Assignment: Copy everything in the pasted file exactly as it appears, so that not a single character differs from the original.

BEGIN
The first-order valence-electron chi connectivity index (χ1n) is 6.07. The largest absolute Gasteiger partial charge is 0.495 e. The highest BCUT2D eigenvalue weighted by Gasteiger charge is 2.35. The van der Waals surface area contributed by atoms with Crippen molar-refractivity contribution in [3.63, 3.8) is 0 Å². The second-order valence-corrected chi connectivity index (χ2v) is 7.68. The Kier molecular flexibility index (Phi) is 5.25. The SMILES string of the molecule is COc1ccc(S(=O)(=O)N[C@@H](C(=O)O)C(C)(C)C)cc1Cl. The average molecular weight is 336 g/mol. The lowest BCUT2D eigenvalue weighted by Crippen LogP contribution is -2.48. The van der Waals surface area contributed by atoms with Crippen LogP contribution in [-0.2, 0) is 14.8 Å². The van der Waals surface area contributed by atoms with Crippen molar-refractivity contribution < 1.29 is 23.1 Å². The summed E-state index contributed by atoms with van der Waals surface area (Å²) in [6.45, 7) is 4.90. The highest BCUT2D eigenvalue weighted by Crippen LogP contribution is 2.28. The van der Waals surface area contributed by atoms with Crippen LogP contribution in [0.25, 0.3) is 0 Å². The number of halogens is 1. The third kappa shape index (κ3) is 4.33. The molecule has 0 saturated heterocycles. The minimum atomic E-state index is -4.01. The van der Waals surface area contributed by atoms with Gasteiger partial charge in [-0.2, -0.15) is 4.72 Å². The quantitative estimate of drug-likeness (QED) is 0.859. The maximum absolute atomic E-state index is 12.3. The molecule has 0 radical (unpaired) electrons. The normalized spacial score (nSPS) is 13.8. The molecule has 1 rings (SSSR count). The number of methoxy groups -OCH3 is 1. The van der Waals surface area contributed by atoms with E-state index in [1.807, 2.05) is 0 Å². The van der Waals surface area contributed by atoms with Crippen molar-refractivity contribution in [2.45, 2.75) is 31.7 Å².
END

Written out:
The first-order valence-electron chi connectivity index (χ1n) is 6.07. The largest absolute Gasteiger partial charge is 0.495 e. The highest BCUT2D eigenvalue weighted by Gasteiger charge is 2.35. The van der Waals surface area contributed by atoms with Crippen molar-refractivity contribution in [3.63, 3.8) is 0 Å². The second-order valence-corrected chi connectivity index (χ2v) is 7.68. The Kier molecular flexibility index (Phi) is 5.25. The SMILES string of the molecule is COc1ccc(S(=O)(=O)N[C@@H](C(=O)O)C(C)(C)C)cc1Cl. The average molecular weight is 336 g/mol. The lowest BCUT2D eigenvalue weighted by Crippen LogP contribution is -2.48. The van der Waals surface area contributed by atoms with Crippen LogP contribution in [-0.2, 0) is 14.8 Å². The van der Waals surface area contributed by atoms with Crippen molar-refractivity contribution < 1.29 is 23.1 Å². The summed E-state index contributed by atoms with van der Waals surface area (Å²) in [6.45, 7) is 4.90. The highest BCUT2D eigenvalue weighted by Crippen LogP contribution is 2.28. The van der Waals surface area contributed by atoms with Crippen LogP contribution in [0.25, 0.3) is 0 Å². The number of halogens is 1. The third kappa shape index (κ3) is 4.33. The molecule has 0 saturated heterocycles. The minimum atomic E-state index is -4.01. The van der Waals surface area contributed by atoms with Gasteiger partial charge in [-0.2, -0.15) is 4.72 Å². The quantitative estimate of drug-likeness (QED) is 0.859. The maximum absolute atomic E-state index is 12.3. The molecule has 0 radical (unpaired) electrons. The normalized spacial score (nSPS) is 13.8. The molecule has 1 rings (SSSR count). The number of methoxy groups -OCH3 is 1. The van der Waals surface area contributed by atoms with E-state index in [1.807, 2.05) is 0 Å². The van der Waals surface area contributed by atoms with Crippen molar-refractivity contribution in [2.45, 2.75) is 31.7 Å².